Tia sacrificed being the only princess girl in the house. She gave up a bit of her autonomy as the coveted female, and she willingly shared her daddy with K for four weeks. We had less time to spend watching her do gymnastics, and when it was time to play with makeup or paint nails, it was always three of us participating in the activities. She didn’t complain or react in jealousy, but freely gave up her coveted one on one time with us. I’m so, so proud of her.

Landon did what Landon always does. Pulled out a ball and asked K to play. The language barrier didn’t matter to him, and he willingly and daily asked her to play with him. Most days she said yes to his inquiries, but sometimes she said no, and when she did he moved on without complaint. He was so gracious and loving toward her. What a precious boy he is.

I’m bragging on my kids today because they deserve it. They aren’t perfect kids, and they have their moments, as any child does. But they gave up a lot this past year. We asked them to make sacrifices of comfort and time and material things to the benefit of others, and every time we placed a challenge in front of them, they met it.

When we began the adoption process a year and a half ago, we were warned more than once to be careful that our children weren’t sacrificed in the quest to bring someone new into our home. While such warnings are wise, and should be considered, the fact is this: our children (mine and yours) are a heckuva lot stronger than we often give them credit. Kids love to know they’re being helpfulthat they’re being used to make someone else’s life better.


I saw this not only in my own children, but also in their friends while K was here. So many of their friends wanted to be a part of blessing K, and they really, really did! They gave her rainbow loom bracelets and 1 Direction cards. They laughed with her, and shared smiles and waves that communicated so much love. K went home blessed by more than just my kids, without doubt.

If you’re looking at stepping outside your comfort zone this year and trying something different – something that might be hard – I encourage you to let your kids take the journey with you. And as you do, watch and observe how they respond.

I can almost guarantee they will surprise you.

When you wish you could see Him face to face…or back


A few weeks ago, on a whim, I decided to join the Tuesday morning Bible study at our church. The bratty teenager in me had been battling this decision for some time, because somehow I still feel like I’m young enough to say that the only people who attend Tuesday morning Bible studies are women who are older. And then I looked in the mirror, tallied up the wrinkles, remembered that I have three elementary age children and swallowed the pill of reality.

But I was apprehensive.

We are going through Beth Moore’s The Patriarch’s, and you guys we are three weeks in and it is completely wrecking my already tender heart. I feel like it was written just for me to experience at just this time. Had I done this study a year ago, I wouldn’t have been nearly as moved as I am today.

Last week’s lessons were particularly challenging, especially given the fact that last week was when I finally, fully laid down the adoption and said so out loud. Oh how my heart ached through the week. My soul was weary and weepy.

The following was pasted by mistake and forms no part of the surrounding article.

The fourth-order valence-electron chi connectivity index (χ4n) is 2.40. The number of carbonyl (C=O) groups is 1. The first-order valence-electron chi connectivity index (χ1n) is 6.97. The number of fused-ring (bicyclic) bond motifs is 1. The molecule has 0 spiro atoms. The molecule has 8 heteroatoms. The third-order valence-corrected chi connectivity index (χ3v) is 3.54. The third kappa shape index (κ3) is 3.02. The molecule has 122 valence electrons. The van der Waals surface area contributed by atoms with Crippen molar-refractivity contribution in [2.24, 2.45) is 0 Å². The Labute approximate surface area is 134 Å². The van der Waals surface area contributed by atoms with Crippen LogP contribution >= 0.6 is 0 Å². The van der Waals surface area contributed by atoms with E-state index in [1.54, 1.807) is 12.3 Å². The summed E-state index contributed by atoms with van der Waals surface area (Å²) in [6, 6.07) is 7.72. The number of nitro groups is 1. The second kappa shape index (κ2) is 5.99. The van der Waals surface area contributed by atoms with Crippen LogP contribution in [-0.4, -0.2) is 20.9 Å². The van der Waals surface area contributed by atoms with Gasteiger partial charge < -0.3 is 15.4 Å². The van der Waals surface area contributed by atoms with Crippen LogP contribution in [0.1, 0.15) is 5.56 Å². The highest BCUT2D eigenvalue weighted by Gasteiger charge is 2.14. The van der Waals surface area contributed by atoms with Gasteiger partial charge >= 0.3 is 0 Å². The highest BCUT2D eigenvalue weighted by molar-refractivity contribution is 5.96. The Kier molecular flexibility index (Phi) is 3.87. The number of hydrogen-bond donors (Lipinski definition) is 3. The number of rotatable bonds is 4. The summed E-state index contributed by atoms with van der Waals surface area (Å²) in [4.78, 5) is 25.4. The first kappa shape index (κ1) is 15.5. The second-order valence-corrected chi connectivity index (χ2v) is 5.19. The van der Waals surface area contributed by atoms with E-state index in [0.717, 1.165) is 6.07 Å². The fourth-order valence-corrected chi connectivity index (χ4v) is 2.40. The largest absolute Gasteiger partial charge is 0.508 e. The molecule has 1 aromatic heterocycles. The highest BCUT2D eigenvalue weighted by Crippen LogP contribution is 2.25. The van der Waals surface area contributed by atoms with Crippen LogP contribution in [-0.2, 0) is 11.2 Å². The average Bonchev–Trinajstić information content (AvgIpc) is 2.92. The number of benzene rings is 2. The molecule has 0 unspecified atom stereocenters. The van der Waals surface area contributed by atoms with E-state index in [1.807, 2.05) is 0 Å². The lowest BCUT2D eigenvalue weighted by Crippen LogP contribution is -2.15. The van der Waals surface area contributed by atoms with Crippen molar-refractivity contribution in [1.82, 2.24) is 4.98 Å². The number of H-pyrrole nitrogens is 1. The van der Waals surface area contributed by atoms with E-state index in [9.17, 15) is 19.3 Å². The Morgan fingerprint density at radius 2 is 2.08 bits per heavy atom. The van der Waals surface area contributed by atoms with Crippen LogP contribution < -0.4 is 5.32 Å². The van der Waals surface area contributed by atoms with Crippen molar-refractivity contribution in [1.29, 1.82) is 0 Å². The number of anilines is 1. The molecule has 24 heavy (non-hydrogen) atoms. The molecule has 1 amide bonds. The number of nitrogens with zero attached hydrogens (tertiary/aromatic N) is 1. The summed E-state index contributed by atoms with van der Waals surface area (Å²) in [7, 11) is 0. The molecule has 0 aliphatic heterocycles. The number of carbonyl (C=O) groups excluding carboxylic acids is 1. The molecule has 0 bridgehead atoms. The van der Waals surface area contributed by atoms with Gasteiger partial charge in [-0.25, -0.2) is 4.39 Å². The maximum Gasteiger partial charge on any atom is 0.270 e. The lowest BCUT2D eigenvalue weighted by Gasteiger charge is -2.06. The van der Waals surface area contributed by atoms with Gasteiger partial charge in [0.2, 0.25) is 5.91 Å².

Then I read the story of Hagar and for a few days my spirit grew restless and anxious.

For those who may not know, Hagar was an Egyptian slave who lived in the house of Abram, serving as his wife, Sarai’s maid. Though Abram had been promised an heir by God, he and Sarai had yet to have a child and Sarai, in her grief and impatience, commanded Abram to take her maid as his wife.

“Since the Lord has prevented me from bearing children, go to my slave; perhaps I can have children by her,” Sarai told her husband, and Abram agreed. (Genesis 16:2)


It’s so easy to pick apart this passage and point out the blatant and glaring errors in this plot, but it’s good to remember a few things. First, as wrong and ugly as that practice sounds, it was not uncommon in those days. A female servant becoming a second wife for the purposes of bearing children was not considered wrong then, and though not a designed or desired practice by God, to Abram it could have seemed like a practical solution to what seemed to be a real problem.

Second, God uses flawed people who struggle in their faith to carry out His plans and promises and thank goodness He does, amen?

IMG_0119So Hagar  and Abram conceived a child and Sarai, naturally, writhed in jealousy and bitterness because she got what she wanted but did not consider the outcome of such an ill conceived plan. Things got so uncomfortable that Hagar fled the house, escaping her mistress’s cruelty and this is where the story took the breath straight from my lungs.

As she rested in the wilderness, an Angel of the Lord found her and comforted her in her emotional suffering. He told her to return to Abram’s house and that the child she carried, who was to be named Ishmael, would receive a promise of many offspring.

There, in that wilderness place, Hagar became the only person, male or female, in the Old Testament to give God a name. The God who Sees.


“I have now seen the One who sees me,” Hagar said when the mist of the moment faded away. (Genesis 16:13)

God saw her pain and her distress and He met with her. It is generally believed that the Angel of the Lord referred to in Genesis 16:7 was God Himself and, as Beth Moore so beautifully explains, the literal Hebrew translation of Hagar’s words is “Have I really seen the back of Him who sees me?”

In Exodus 33:20, God allows Moses to see Him, but He had to do so from inside the cleft of a rock and he could only catch a glimpse of God’s back as He passed by because God’s glory is too great for our feeble human eyes. “You cannot see my face,” God spoke. “For no one can see me and live.”